What is fire? How does it work? According to the American Heritage Dictionary, 2nd College Edition, fire is, "A rapid, persistent chemical reaction that releases heat and light, especially the exothermic combination of a combustible substance with oxygen."
That's a mouthful. Before we explain that definition, let's look way back in history.
Right after the sun, fire is the oldest form of energy used by man. Fire can be extremely dangerous and destructive, like shown in the photo on the right. But it can also be beneficial when used properly.
In L'Escale Cave in southeastern France, a layer of ash was found on the roof of the cave that dates from 700,000 to 400,00 BCE (Before the Common Era). This layer is viewed by some scientists as the earliest known evidence of fire used by hominids in Europe, although it cannot be established that the ash is not the result of naturally caused fires.
Middle Pleistocene humans controlled fire (burning wood) as early as 500,000 BCE. Direct evidence was found outside a cave at Chou k'ou-tien, China. Here charcoal was found along with traces of a stone toolmaking industry in an open gully deposit. This deposit appears to be slightly older than the cave deposit itself, which contained the bones of Homo erectus, early man.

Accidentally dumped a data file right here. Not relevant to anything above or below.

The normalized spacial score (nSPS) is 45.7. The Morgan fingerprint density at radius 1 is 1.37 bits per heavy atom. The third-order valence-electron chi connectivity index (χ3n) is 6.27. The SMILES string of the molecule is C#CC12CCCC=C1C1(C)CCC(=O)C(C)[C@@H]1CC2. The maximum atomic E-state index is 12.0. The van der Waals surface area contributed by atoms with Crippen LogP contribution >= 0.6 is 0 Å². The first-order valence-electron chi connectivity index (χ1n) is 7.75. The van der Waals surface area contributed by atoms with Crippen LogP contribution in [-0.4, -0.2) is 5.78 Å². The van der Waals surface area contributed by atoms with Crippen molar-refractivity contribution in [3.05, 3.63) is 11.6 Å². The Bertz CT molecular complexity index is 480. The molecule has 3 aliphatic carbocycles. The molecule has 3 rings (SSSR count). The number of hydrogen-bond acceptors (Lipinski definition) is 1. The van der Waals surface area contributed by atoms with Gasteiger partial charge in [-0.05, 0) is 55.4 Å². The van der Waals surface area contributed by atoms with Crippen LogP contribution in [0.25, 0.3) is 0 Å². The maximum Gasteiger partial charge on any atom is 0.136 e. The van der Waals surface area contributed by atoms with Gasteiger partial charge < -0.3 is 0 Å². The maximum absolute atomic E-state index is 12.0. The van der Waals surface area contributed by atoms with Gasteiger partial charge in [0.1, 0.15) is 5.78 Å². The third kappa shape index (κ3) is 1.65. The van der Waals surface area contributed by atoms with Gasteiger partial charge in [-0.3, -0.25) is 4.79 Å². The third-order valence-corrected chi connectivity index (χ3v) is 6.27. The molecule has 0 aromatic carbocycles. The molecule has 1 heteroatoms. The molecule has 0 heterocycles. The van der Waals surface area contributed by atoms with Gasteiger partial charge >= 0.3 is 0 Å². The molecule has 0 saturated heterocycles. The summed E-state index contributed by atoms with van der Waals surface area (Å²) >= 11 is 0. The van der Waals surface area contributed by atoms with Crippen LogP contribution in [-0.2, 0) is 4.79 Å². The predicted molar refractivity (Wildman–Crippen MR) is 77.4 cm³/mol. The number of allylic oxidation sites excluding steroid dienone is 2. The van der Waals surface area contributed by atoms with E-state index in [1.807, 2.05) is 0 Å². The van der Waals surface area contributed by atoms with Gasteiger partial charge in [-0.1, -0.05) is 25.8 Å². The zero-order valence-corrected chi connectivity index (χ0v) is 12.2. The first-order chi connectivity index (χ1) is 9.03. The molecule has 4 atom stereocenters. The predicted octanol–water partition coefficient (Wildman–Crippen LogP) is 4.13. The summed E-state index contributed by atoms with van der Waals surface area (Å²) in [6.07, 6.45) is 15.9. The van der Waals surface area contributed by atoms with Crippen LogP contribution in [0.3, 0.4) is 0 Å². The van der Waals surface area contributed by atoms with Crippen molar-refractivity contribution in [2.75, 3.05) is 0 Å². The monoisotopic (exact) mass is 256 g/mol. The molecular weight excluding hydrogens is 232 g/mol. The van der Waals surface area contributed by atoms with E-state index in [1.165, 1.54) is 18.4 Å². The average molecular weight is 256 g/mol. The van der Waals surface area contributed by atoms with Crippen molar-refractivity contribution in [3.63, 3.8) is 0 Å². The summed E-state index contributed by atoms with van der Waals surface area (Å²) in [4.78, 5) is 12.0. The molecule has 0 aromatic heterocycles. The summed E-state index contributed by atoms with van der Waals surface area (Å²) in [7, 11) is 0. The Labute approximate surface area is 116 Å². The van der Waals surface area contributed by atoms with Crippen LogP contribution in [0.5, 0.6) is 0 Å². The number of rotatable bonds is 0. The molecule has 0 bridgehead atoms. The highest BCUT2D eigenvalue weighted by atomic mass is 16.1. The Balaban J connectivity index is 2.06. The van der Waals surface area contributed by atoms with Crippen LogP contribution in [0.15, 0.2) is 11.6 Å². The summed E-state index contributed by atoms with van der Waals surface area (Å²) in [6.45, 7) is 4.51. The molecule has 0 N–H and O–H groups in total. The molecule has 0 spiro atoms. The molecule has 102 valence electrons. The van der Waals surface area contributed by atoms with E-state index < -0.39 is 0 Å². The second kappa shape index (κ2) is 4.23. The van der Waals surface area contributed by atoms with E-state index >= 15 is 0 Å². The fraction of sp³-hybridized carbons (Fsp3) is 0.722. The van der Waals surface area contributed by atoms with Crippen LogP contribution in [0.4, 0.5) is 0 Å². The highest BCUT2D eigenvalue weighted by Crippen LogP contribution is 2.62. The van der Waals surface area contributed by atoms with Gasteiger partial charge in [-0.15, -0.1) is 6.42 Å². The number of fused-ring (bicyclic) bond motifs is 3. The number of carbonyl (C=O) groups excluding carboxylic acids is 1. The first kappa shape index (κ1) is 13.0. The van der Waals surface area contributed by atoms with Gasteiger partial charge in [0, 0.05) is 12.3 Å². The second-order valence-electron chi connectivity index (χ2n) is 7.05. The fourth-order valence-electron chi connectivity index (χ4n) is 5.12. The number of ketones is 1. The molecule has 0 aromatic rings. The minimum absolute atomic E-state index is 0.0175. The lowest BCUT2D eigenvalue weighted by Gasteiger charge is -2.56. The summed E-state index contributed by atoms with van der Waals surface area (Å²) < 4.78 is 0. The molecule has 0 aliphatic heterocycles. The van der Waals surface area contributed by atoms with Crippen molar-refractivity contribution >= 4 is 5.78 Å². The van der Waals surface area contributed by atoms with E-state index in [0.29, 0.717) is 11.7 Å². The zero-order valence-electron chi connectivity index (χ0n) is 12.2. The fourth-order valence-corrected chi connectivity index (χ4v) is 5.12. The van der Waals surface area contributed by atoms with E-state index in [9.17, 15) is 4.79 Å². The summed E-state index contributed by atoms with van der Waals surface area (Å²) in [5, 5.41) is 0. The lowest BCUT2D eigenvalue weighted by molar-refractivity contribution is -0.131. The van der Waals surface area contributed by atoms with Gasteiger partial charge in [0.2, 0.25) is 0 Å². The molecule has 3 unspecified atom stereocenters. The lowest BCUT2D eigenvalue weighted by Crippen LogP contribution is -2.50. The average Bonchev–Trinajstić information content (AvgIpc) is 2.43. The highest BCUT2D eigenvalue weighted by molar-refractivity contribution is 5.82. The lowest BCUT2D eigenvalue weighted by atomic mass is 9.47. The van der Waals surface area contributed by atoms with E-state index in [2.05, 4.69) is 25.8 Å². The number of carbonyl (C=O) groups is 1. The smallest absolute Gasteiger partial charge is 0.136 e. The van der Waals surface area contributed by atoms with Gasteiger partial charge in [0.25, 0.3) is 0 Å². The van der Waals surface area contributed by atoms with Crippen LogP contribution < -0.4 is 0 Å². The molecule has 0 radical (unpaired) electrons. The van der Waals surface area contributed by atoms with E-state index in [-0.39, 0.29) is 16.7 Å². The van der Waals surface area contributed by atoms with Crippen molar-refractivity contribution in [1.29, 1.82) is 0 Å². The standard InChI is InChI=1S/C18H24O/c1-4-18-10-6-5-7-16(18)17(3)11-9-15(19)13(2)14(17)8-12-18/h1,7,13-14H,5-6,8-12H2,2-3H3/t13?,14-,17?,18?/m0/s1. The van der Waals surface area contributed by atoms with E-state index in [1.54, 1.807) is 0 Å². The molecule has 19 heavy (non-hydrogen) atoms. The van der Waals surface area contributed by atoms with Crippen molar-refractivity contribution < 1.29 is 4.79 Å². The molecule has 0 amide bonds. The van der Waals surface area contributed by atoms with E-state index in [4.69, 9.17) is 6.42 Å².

Fire was treated as a gift from the gods. Usually fire was found naturally from a lightning strike or near volcanic areas. Fire helped early man cook food, provided warmth and kept wild animals away. Today, fire is used in homes to do much the same...except for maybe keeping the animals away.
Let's explain what fire is...
Fire is a chemical process. Three things are needed for this process: oxygen, heat and fuel. Without one of these elements a fire cannot start or continue.
In a chemical process, the molecules rearrange themselves. Energy is either released or absorbed. The process in a fire is called oxidation, where oxygen atoms combine with hydrogen and carbon to form water and carbon dioxide. Oxidation is the same chemical process that turns iron into rust. But with iron, the reaction is VERY slow. So, the heat energy that is released is VERY low.
With certain things, like paper or wood, the oxidation rate of the molecules can be very fast. If the heat cannot be released faster than it is created, then combustion happens.
Besides heat, there must also be flames or smoldering present during the chemical process for it to be called fire. Exhaust gases also are produced. If the burning process is very clean, you don't see the exhaust gases. If some of the particles of the fuel are not completely burned, you see smoke. Smoke is made up of evaporated water, carbon dioxide and unburnt particles of the fuel.
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